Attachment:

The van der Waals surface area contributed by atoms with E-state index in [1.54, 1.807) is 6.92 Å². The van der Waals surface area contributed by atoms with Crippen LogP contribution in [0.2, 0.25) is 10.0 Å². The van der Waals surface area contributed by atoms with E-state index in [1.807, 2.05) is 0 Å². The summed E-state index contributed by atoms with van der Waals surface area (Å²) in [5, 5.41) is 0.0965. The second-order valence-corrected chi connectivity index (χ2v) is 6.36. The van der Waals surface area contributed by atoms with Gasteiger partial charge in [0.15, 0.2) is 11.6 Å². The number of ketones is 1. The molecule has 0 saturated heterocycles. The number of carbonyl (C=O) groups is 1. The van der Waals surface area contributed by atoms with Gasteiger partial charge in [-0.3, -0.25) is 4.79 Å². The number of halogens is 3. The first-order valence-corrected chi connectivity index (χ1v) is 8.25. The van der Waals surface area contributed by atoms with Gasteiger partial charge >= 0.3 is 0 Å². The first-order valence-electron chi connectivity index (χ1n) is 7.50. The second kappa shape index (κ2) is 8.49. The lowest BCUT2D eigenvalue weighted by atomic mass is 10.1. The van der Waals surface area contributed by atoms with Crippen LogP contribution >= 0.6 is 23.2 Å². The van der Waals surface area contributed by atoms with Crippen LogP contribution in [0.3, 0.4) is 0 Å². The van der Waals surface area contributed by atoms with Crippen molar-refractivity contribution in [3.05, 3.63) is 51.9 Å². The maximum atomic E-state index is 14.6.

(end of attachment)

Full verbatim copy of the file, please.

The van der Waals surface area contributed by atoms with E-state index in [1.54, 1.807) is 6.92 Å². The van der Waals surface area contributed by atoms with Crippen LogP contribution in [0.2, 0.25) is 10.0 Å². The van der Waals surface area contributed by atoms with E-state index in [1.807, 2.05) is 0 Å². The summed E-state index contributed by atoms with van der Waals surface area (Å²) in [5, 5.41) is 0.0965. The second-order valence-corrected chi connectivity index (χ2v) is 6.36. The van der Waals surface area contributed by atoms with Gasteiger partial charge in [0.15, 0.2) is 11.6 Å². The number of ketones is 1. The molecule has 0 saturated heterocycles. The number of carbonyl (C=O) groups is 1. The van der Waals surface area contributed by atoms with Gasteiger partial charge in [-0.3, -0.25) is 4.79 Å². The number of halogens is 3. The first-order valence-corrected chi connectivity index (χ1v) is 8.25. The van der Waals surface area contributed by atoms with Gasteiger partial charge >= 0.3 is 0 Å². The first-order valence-electron chi connectivity index (χ1n) is 7.50. The second kappa shape index (κ2) is 8.49. The lowest BCUT2D eigenvalue weighted by atomic mass is 10.1. The van der Waals surface area contributed by atoms with Crippen LogP contribution >= 0.6 is 23.2 Å². The van der Waals surface area contributed by atoms with Crippen LogP contribution in [0.3, 0.4) is 0 Å². The van der Waals surface area contributed by atoms with Crippen molar-refractivity contribution in [3.05, 3.63) is 51.9 Å². The maximum atomic E-state index is 14.6.